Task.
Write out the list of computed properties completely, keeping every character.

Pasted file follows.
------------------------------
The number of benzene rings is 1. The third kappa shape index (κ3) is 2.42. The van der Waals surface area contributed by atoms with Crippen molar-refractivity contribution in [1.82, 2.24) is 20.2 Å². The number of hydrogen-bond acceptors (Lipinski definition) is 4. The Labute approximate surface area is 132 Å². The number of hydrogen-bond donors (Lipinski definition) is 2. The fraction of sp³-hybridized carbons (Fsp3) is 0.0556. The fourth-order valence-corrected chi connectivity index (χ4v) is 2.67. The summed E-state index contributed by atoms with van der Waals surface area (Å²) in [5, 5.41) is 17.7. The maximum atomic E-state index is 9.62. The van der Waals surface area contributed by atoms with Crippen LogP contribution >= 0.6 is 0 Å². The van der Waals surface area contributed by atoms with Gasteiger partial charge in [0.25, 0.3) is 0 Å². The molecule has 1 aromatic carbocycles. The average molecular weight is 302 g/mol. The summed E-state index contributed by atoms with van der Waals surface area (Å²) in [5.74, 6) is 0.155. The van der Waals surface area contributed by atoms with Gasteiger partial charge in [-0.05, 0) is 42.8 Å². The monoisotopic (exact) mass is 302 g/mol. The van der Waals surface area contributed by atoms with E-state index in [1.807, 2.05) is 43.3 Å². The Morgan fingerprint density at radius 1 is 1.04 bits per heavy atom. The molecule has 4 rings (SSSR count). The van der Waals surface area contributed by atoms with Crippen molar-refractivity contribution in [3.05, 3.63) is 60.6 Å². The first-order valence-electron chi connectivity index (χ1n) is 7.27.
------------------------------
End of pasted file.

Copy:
The number of benzene rings is 1. The third kappa shape index (κ3) is 2.42. The van der Waals surface area contributed by atoms with Crippen molar-refractivity contribution in [1.82, 2.24) is 20.2 Å². The number of hydrogen-bond acceptors (Lipinski definition) is 4. The Labute approximate surface area is 132 Å². The number of hydrogen-bond donors (Lipinski definition) is 2. The fraction of sp³-hybridized carbons (Fsp3) is 0.0556. The fourth-order valence-corrected chi connectivity index (χ4v) is 2.67. The summed E-state index contributed by atoms with van der Waals surface area (Å²) in [5, 5.41) is 17.7. The maximum atomic E-state index is 9.62. The van der Waals surface area contributed by atoms with Crippen LogP contribution >= 0.6 is 0 Å². The van der Waals surface area contributed by atoms with Gasteiger partial charge in [0.25, 0.3) is 0 Å². The molecule has 1 aromatic carbocycles. The average molecular weight is 302 g/mol. The summed E-state index contributed by atoms with van der Waals surface area (Å²) in [5.74, 6) is 0.155. The van der Waals surface area contributed by atoms with Gasteiger partial charge in [-0.05, 0) is 42.8 Å². The monoisotopic (exact) mass is 302 g/mol. The van der Waals surface area contributed by atoms with E-state index in [1.807, 2.05) is 43.3 Å². The Morgan fingerprint density at radius 1 is 1.04 bits per heavy atom. The molecule has 4 rings (SSSR count). The van der Waals surface area contributed by atoms with Crippen molar-refractivity contribution in [3.05, 3.63) is 60.6 Å². The first-order valence-electron chi connectivity index (χ1n) is 7.27.